Where I Watched: Vudu’s 99 cent holiday sale
Genre: Family – And Love – Is A Curse And A Blessing Holidayness
New Holiday Spirit or Ghost of Christmas Past?: Copies the” families + holidays = crazypants” style of holiday hijijks.
Synopsis: Jacquie is accomplished AF in her work life, mostly because she’s a perfectionist. She’s also got a great big boisterous family that’s coming to her brand new house…and a work related holiday home photo shoot scheduled for Xmas day that could change her life. Hey, where’s the dog…?
Unwrap or regift?: Ugh. I have never been actually angry at a film ever in my life…until now. And I’ve watched some clunkers y’all. This is about as festive as last year’s fruitcake that’s was stuffed into the garage last year and left to age. (Accident. Sure.) Save for Jacquie, the Liddles come off as self-absorbed, uncaring monsters that invade her home, wreck it, and then decide that she’s the one who needs to change. Even her wooden love interest (why do all holiday cuties have to be so wooden?) tells her that “it’s just stuff” after the big trash-the-house-while-the-camera-crew-is-here climax. While I understand that this came out last year, during a moment in history when so very many folks are doing without – or with much less than they’ve ever had – Liddle feels smugly superior and tone deaf.
The destructive hijinks are supposed to be funny, but I found her family’s complete lack of interest in Jacquie’s life and success annoying. Ditto the lack of empathy, or any sort of apologetic behavior. I blame the bulk of that lack of emotion on the bland acting by everyone who isn’t Kelly Rowland. Heck, even the glorious Debbi Morgan (as Momma Liddle) isn’t given much to work with besides acting self-important and ignoring everything outside of her idea of the holidays, her daughter’s career be damned. Yeah, they all mumble “I’m sorry” in the last few minutes of the film, but honestly? By then I was too ticked off at these jerks to care.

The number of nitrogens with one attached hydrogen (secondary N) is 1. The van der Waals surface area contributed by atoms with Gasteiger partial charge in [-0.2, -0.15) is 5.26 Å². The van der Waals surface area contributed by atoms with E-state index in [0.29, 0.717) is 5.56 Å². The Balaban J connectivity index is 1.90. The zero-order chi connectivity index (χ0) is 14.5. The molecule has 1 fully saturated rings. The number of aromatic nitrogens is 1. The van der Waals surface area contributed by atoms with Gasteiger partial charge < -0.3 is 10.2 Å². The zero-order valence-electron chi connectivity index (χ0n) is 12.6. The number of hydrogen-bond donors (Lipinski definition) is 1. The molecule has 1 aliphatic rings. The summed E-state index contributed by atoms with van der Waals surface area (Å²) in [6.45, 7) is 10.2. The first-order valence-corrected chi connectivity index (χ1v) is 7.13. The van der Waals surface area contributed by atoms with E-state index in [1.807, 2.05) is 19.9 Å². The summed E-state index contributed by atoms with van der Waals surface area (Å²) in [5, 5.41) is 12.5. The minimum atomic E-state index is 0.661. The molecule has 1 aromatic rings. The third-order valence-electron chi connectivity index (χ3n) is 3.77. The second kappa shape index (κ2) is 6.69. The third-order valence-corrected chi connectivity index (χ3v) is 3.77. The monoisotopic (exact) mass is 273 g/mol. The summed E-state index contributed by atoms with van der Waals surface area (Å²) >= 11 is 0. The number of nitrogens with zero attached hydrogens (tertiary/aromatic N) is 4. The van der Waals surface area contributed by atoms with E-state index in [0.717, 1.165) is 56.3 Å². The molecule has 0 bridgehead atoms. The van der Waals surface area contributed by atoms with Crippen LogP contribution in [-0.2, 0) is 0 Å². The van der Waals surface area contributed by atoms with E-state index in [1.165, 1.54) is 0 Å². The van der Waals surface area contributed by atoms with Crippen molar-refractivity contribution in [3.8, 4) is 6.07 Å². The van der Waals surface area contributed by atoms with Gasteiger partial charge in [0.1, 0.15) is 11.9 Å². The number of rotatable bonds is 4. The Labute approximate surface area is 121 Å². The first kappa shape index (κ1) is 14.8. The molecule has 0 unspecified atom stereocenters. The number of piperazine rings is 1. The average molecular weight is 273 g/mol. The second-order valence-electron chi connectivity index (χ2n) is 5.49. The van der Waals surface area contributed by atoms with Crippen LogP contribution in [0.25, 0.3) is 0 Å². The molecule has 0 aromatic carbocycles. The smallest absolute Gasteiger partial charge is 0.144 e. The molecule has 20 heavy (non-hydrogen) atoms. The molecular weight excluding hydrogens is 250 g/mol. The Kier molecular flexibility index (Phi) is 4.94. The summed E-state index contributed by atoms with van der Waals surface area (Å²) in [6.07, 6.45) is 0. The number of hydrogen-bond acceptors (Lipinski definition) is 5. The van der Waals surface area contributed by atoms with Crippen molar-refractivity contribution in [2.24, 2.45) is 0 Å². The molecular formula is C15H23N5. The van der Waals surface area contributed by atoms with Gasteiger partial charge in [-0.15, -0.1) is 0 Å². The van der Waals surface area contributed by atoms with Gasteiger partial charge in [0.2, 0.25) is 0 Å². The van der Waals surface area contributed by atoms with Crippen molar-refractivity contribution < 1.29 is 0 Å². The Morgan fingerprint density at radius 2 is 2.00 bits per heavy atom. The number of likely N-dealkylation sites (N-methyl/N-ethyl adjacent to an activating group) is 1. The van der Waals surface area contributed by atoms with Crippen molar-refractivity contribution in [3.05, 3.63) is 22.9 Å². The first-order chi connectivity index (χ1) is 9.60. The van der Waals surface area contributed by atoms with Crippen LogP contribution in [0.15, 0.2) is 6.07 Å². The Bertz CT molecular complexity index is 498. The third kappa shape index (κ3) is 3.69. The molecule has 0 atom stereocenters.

Lucky for them, money fixes everything, and they all have plenty of it. Even the thousands of dollars of presents Jacquies’s niece and nephew auto-ordered from Alexa (aka “Benson”, an awesome touch) isn’t even thought about, but simply given away to others during the film’s We Are Nice People We Swear denouement. Sweet gesture, but I couldn’t get past the “sweeping everything under the rug to get to the happy ending” feeling. A happy ending that feels unearned and hollow. I blame a script that never seemed to gel. Great ideas, fun setup, but they missed the caring and empathy between family members. Which makes for an empty, soulless watch.
As a family-drives-you-nuts-but-they’re-awesome tale, Liddle comes off as annoying instead of wholesome. Maybe it’s just that all the wanton destruction doesn’t come with any believable emotional patching up (like Christmas Vacation) or touching lessons learned (like This Christmas). When all is said and done, Jacquie is the only one who changes, with her family being the same as they were from the start. What have we learned today kids? If you work hard, you should expect your family to not care, and you should suck that up and deal, because you’re the problem. Cheers!
I dig that the idea for this film came from Rowland’s own personal experiences. Now that’s a lady I want to share an eggnog (and some tea…) with. But while the Family + Holidays idea is a strong one that’s worked before, it doesn’t work here. Instead of melting my heart, this movie stirred up my anger (OBVIOUSLY). Not the holiday feeling I was hoping for.
I’ll be skipping the sequel, I don’t care how gorgeous the upper-middle class neighborhood pr0n is. Rowland, and viewers, deserved much better than this.
Score: 0.5 out of 5 Hos.